The exhibition, held in the Town Hall, was widely advertised and open to the public on Friday and Saturday mornings, 2nd and 3rd February 2007, and again in an evening session on Monday February 26th. More than 200 people visited the exhibition and the majority also took time to complete the lengthy survey.  As an additional talking point, a large number of the photographs we had taken were made available to visitors to the exhibition who were asked to pick out building details they particularly liked or disliked. This area of the hall was marked by lively discussion!

Analysis of the survey results provided information about the people completing the survey as well as the extent of their agreement with the issues raised.

Age band Under 30: 2% 30 to 59yrs: 25% 60 & over: 73%
Where they lived In town: 75% Within 10miles: 23% Further away: 2%
For how long Less than 5yrs: 21% 5 to 15yrs: 36% More than 15yrs: 43%

This highlighted the need for separate efforts to engage with young people and families with young children and more consultation here is already under way.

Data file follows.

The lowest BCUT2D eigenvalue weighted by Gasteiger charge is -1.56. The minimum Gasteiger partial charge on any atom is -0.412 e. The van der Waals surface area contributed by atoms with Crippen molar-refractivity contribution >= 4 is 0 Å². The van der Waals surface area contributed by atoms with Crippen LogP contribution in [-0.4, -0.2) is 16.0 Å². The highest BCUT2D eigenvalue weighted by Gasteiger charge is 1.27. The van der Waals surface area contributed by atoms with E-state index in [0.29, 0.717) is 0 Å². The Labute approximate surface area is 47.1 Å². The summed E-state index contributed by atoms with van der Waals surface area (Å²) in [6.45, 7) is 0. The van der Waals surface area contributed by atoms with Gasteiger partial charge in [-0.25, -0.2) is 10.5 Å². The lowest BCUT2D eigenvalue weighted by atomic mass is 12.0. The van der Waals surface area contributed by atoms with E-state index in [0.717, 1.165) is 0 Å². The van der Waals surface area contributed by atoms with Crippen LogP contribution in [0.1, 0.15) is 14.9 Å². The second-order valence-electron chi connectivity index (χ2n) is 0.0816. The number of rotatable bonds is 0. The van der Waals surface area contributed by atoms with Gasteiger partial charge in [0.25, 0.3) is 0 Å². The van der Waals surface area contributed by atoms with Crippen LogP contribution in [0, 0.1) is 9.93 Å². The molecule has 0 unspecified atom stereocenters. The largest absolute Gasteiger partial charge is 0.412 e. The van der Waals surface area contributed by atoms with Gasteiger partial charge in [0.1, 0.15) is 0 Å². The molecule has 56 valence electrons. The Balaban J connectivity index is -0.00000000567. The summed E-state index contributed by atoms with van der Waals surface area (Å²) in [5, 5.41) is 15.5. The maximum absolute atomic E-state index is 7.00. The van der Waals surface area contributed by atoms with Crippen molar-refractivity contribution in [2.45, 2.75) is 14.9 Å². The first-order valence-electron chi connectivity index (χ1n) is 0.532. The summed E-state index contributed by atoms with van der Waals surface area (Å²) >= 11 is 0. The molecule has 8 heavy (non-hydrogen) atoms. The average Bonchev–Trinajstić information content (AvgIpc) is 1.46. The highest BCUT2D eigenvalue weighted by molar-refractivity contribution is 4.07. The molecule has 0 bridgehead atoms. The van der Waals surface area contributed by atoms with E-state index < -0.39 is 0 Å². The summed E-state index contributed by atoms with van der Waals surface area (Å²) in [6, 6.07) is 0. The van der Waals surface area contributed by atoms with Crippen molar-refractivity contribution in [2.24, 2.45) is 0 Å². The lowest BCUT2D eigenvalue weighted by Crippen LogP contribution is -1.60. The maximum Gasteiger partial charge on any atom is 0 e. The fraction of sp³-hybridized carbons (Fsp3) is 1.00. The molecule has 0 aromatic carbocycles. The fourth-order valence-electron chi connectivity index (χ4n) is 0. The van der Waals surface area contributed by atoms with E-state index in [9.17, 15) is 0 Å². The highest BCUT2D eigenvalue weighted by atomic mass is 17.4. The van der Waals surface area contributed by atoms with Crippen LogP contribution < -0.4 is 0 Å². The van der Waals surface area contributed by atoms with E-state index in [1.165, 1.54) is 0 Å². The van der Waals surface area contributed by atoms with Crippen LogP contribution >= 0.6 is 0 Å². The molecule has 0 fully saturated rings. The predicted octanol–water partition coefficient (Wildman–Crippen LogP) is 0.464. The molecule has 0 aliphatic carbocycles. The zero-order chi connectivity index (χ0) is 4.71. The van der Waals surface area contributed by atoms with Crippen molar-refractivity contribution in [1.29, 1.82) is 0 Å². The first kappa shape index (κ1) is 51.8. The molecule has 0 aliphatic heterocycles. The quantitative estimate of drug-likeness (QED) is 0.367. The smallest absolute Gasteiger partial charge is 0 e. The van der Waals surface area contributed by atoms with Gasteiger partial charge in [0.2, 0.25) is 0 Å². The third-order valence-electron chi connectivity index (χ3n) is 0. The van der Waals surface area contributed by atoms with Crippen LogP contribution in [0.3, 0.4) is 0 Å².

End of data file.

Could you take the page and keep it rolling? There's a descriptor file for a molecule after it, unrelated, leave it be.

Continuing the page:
Section 5 of our Town Design Statement is based on the exhibition and includes details of the survey results.

7. Publication and adoption

The first edition of our Town Design Statement embodies the work done up to and including the exhibition. It documents the issues we have identified for planners, developers, property owners, and those with responsibility for the maintenance of our public areas. The survey results demonstrate the extent of public support for the majority of the views expressed here.

The next stage of our work is to disseminate this documentation of what makes Downham Market special and promote its use. Townspeople would like the planning authority to adopt this Town Design Statement as material considerations affecting planning decisions and as the basis for new, locally specific planning policies. This document will be kept under review and new editions will be published as appropriate to document any further work (e.g. on building materials appropriate for use in the town), wider consultation (incorporating the views of the town's young people), and any policy agreements reached.